Cloud computing providers store and process data in a location that’s separate from end users.
Most cloud computing services fall into four broad categories: infrastructure as a service (IaaS), platform as a service (PaaS), serverless, and software as a service (SaaS).
These are sometimes called the cloud computing “stack” because they build on top of one another. Knowing what they are and how they’re different makes it easier to accomplish your business goals.
The benefits of cloud computing are changing the landscape of business. In a world where customers demand personalized marketing and instant and impeccable service, it’s fast becoming not just the best way to drive successful and innovative businesses, but the only way.
Cloud computing technology gives users access to storage, files, software, and servers through their internet-connected devices: computers, smartphones, tablets, and wearables.
1. Software as a service (SaaS)
Software as a service is a method for delivering software applications over the Internet, on demand and typically on a subscription basis. With SaaS, cloud providers host and manage the software application and underlying infrastructure, and handle any maintenance, like software upgrades and security patching. Users connect to the application over the Internet, usually with a web browser on their phone, tablet, or PC.
SaaS provides a complete software solution that you purchase on a pay-as-you-go basis from a cloud service provider. You rent the use of an app for your organization, and your users connect to it over the Internet, usually with a web browser. All of the underlying infrastructure, middleware, app software, and app data are located in the service provider’s data center. The service provider manages the hardware and software, and with the appropriate service agreement, will ensure the availability and the security of the app and your data as well. SaaS allows your organization to get quickly up and running with an app at minimal upfront cost.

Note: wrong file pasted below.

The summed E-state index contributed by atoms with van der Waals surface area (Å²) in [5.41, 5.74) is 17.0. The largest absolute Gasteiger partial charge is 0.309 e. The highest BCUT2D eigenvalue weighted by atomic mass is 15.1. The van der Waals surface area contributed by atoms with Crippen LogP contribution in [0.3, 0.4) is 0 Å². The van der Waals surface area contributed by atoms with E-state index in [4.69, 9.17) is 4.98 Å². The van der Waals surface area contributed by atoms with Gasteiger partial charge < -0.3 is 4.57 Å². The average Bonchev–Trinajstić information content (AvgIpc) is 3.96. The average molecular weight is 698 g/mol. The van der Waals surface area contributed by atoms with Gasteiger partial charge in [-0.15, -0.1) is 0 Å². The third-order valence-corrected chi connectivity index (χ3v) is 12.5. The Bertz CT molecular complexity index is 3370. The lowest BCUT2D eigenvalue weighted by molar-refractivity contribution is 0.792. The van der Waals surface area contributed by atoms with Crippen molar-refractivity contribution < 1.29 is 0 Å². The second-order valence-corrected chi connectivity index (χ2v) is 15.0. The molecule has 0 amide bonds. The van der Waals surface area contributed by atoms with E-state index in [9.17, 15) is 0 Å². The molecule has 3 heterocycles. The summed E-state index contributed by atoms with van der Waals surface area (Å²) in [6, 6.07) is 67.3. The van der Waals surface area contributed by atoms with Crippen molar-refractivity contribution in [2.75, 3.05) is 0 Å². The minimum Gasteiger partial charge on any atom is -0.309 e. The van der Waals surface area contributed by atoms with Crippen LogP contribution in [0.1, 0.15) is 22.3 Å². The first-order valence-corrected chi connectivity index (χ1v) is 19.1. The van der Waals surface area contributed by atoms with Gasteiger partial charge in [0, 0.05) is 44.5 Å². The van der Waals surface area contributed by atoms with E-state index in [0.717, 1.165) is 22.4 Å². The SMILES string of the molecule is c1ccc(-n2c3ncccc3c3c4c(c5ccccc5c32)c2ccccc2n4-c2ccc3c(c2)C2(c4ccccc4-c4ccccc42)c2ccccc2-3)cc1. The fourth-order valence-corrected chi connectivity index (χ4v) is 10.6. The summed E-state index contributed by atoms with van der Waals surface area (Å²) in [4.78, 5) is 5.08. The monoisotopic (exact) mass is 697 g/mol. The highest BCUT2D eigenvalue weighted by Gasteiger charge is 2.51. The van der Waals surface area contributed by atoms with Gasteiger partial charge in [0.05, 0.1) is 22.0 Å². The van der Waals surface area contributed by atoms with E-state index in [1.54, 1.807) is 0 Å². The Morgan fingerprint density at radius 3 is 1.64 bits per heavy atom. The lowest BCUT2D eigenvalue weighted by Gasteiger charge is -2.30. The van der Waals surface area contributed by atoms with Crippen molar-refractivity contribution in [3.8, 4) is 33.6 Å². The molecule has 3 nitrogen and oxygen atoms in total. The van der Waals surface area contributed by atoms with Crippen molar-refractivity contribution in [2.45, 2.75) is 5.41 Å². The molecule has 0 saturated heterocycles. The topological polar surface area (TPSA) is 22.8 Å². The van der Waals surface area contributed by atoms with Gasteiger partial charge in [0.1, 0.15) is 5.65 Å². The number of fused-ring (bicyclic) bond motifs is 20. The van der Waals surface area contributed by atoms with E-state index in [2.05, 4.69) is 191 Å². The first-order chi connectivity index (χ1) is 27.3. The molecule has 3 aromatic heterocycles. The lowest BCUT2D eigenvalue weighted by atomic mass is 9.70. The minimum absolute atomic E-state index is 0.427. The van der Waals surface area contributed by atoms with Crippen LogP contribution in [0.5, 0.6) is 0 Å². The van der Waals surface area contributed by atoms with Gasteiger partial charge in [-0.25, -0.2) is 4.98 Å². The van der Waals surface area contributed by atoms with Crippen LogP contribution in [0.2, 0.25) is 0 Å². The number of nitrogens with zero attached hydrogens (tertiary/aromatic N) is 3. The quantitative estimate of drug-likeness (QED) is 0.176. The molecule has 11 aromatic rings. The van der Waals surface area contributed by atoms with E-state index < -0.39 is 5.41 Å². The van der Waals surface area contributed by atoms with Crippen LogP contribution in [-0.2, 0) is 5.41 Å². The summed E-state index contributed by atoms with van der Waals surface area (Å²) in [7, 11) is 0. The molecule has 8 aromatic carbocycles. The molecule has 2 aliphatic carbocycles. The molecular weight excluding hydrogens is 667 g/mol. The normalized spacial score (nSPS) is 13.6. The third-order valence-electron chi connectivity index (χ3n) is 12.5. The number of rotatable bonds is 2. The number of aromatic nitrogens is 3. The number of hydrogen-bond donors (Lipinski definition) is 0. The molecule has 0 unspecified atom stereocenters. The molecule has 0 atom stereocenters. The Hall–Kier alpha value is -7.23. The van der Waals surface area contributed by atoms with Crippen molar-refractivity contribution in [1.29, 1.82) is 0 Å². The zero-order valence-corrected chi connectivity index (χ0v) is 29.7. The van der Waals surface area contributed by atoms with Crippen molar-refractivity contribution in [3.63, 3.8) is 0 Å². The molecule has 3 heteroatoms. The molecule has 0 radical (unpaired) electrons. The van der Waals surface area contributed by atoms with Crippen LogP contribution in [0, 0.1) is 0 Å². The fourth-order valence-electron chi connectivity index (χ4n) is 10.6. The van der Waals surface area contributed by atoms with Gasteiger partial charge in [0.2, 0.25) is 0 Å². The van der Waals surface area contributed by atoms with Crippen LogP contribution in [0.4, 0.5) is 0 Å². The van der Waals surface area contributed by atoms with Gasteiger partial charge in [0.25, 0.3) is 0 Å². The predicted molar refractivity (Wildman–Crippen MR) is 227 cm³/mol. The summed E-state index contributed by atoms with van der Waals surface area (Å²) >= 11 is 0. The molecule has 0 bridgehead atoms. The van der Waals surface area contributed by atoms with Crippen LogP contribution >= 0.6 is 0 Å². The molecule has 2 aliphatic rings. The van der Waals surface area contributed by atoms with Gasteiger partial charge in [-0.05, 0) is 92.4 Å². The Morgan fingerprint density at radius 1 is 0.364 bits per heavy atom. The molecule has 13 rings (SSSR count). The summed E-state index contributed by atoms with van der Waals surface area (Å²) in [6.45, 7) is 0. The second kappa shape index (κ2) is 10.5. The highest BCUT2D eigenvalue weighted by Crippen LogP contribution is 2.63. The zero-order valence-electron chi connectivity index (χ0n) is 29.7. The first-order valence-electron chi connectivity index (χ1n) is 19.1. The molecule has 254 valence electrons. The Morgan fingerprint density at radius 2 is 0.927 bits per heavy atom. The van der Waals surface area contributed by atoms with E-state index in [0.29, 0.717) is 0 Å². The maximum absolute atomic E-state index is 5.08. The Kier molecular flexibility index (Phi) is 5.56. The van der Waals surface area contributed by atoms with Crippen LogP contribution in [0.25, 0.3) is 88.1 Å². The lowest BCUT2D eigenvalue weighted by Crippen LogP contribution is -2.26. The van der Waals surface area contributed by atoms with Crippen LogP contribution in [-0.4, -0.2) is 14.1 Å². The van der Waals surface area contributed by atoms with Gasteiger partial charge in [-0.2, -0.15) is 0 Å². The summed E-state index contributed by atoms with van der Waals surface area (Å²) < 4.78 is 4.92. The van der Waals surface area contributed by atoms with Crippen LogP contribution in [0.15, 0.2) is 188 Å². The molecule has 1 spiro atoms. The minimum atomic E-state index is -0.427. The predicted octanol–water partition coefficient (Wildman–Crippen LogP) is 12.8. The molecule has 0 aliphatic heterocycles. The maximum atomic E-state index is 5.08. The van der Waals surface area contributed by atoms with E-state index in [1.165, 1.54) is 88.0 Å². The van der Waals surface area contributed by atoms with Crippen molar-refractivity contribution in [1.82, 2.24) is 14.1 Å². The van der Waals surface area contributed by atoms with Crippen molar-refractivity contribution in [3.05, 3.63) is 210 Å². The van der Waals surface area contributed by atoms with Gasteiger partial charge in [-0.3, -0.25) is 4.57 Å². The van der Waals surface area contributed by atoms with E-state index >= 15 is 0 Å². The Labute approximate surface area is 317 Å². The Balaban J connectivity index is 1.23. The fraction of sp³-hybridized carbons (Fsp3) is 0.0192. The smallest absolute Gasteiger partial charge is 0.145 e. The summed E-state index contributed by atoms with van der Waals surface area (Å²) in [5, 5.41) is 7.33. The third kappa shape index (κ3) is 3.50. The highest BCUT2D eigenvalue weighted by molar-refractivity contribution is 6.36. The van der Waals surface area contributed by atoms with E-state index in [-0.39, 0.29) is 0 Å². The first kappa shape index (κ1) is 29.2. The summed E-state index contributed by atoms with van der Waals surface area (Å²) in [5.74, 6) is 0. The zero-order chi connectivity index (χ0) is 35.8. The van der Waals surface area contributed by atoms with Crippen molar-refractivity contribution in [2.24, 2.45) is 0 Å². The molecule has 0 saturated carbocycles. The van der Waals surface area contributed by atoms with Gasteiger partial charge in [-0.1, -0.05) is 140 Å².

SaaS is a form of cloud computing in which users can access software applications without needing to download, install, or store that software and its various components on their devices or hard drive.
Most cloud computing software of this kind is subscription-based with an annual or monthly fee. In return, users get seamless solutions and features without needing hardware, being bogged down by installing updates, or other maintenance tasks.
2. Infrastructure as a service (IaaS)
The most basic category of cloud computing services. With IaaS, you rent IT infrastructure—servers and virtual machines (VMs), storage, networks, operating systems—from a cloud provider on a pay-as-you-go basis.
It’s ideal for companies that create highly specialized or unique proprietary applications, but don’t want to spend time or other resources buying, storing, setting up, or maintaining the necessary equipment. Instead, they access ready-to-use infrastructure over the internet.
Infrastructure as a service (IaaS) is a type of cloud computing service that offers essential compute, storage, and networking resources on demand, on a pay-as-you-go basis. IaaS is one of the four types of cloud services, along with software as a service (SaaS), platform as a service (PaaS), and serverless.
Migrating your organization’s infrastructure to an IaaS solution helps you reduce maintenance of on-premises data centers, save money on hardware costs, and gain real-time business insights.
IaaS solutions give you the flexibility to scale your IT resources up and down with demand. They also help you quickly provision new applications and increase the reliability of your underlying infrastructure.